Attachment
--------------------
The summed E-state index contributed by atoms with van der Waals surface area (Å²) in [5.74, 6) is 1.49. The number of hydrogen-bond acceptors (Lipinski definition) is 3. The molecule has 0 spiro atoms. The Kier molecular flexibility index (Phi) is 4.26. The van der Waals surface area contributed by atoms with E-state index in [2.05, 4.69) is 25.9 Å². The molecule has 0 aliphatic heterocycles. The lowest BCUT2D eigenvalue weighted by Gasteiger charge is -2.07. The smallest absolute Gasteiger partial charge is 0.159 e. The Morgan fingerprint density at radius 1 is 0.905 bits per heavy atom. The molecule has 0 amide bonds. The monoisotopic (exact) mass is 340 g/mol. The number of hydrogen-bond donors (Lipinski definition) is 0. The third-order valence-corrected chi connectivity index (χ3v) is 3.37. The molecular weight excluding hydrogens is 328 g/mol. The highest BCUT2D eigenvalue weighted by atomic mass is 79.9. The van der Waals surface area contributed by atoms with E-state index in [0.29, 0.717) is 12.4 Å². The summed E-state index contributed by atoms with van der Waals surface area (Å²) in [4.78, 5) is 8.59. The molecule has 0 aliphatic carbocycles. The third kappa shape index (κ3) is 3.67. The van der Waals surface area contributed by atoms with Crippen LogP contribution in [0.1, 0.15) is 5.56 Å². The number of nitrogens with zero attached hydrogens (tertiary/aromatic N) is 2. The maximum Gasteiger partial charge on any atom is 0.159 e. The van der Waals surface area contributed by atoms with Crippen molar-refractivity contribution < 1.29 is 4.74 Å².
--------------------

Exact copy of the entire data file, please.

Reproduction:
The summed E-state index contributed by atoms with van der Waals surface area (Å²) in [5.74, 6) is 1.49. The number of hydrogen-bond acceptors (Lipinski definition) is 3. The molecule has 0 spiro atoms. The Kier molecular flexibility index (Phi) is 4.26. The van der Waals surface area contributed by atoms with E-state index in [2.05, 4.69) is 25.9 Å². The molecule has 0 aliphatic heterocycles. The lowest BCUT2D eigenvalue weighted by Gasteiger charge is -2.07. The smallest absolute Gasteiger partial charge is 0.159 e. The Morgan fingerprint density at radius 1 is 0.905 bits per heavy atom. The molecule has 0 amide bonds. The monoisotopic (exact) mass is 340 g/mol. The number of hydrogen-bond donors (Lipinski definition) is 0. The third-order valence-corrected chi connectivity index (χ3v) is 3.37. The molecular weight excluding hydrogens is 328 g/mol. The highest BCUT2D eigenvalue weighted by atomic mass is 79.9. The van der Waals surface area contributed by atoms with E-state index in [0.29, 0.717) is 12.4 Å². The summed E-state index contributed by atoms with van der Waals surface area (Å²) in [4.78, 5) is 8.59. The molecule has 0 aliphatic carbocycles. The third kappa shape index (κ3) is 3.67. The van der Waals surface area contributed by atoms with Crippen LogP contribution in [0.1, 0.15) is 5.56 Å². The number of nitrogens with zero attached hydrogens (tertiary/aromatic N) is 2. The maximum Gasteiger partial charge on any atom is 0.159 e. The van der Waals surface area contributed by atoms with Crippen molar-refractivity contribution < 1.29 is 4.74 Å².